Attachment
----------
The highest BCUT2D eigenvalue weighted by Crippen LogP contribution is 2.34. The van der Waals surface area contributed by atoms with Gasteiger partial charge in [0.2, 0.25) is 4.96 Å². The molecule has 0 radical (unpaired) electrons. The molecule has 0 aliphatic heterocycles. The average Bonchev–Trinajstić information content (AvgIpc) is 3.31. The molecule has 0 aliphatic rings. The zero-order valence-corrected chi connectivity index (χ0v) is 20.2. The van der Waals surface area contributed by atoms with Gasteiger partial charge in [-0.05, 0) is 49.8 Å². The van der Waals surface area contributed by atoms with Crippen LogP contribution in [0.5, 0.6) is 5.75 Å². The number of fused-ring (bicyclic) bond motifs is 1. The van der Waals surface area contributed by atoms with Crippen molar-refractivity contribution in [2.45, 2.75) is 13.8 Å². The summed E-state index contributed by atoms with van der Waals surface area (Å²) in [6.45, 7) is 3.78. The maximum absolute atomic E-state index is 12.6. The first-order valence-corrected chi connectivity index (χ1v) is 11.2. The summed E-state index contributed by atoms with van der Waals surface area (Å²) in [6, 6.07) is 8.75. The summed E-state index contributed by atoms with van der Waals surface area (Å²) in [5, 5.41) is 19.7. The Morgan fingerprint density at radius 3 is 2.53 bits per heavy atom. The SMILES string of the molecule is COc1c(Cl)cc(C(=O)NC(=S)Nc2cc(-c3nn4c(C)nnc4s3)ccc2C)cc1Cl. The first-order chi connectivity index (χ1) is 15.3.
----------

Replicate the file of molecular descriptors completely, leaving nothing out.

The highest BCUT2D eigenvalue weighted by Crippen LogP contribution is 2.34. The van der Waals surface area contributed by atoms with Gasteiger partial charge in [0.2, 0.25) is 4.96 Å². The molecule has 0 radical (unpaired) electrons. The molecule has 0 aliphatic heterocycles. The average Bonchev–Trinajstić information content (AvgIpc) is 3.31. The molecule has 0 aliphatic rings. The zero-order valence-corrected chi connectivity index (χ0v) is 20.2. The van der Waals surface area contributed by atoms with Gasteiger partial charge in [-0.05, 0) is 49.8 Å². The van der Waals surface area contributed by atoms with Crippen LogP contribution in [0.5, 0.6) is 5.75 Å². The number of fused-ring (bicyclic) bond motifs is 1. The van der Waals surface area contributed by atoms with Crippen molar-refractivity contribution in [2.45, 2.75) is 13.8 Å². The summed E-state index contributed by atoms with van der Waals surface area (Å²) in [6.45, 7) is 3.78. The maximum absolute atomic E-state index is 12.6. The first-order valence-corrected chi connectivity index (χ1v) is 11.2. The summed E-state index contributed by atoms with van der Waals surface area (Å²) in [6, 6.07) is 8.75. The summed E-state index contributed by atoms with van der Waals surface area (Å²) in [5, 5.41) is 19.7. The Morgan fingerprint density at radius 3 is 2.53 bits per heavy atom. The SMILES string of the molecule is COc1c(Cl)cc(C(=O)NC(=S)Nc2cc(-c3nn4c(C)nnc4s3)ccc2C)cc1Cl. The first-order chi connectivity index (χ1) is 15.3.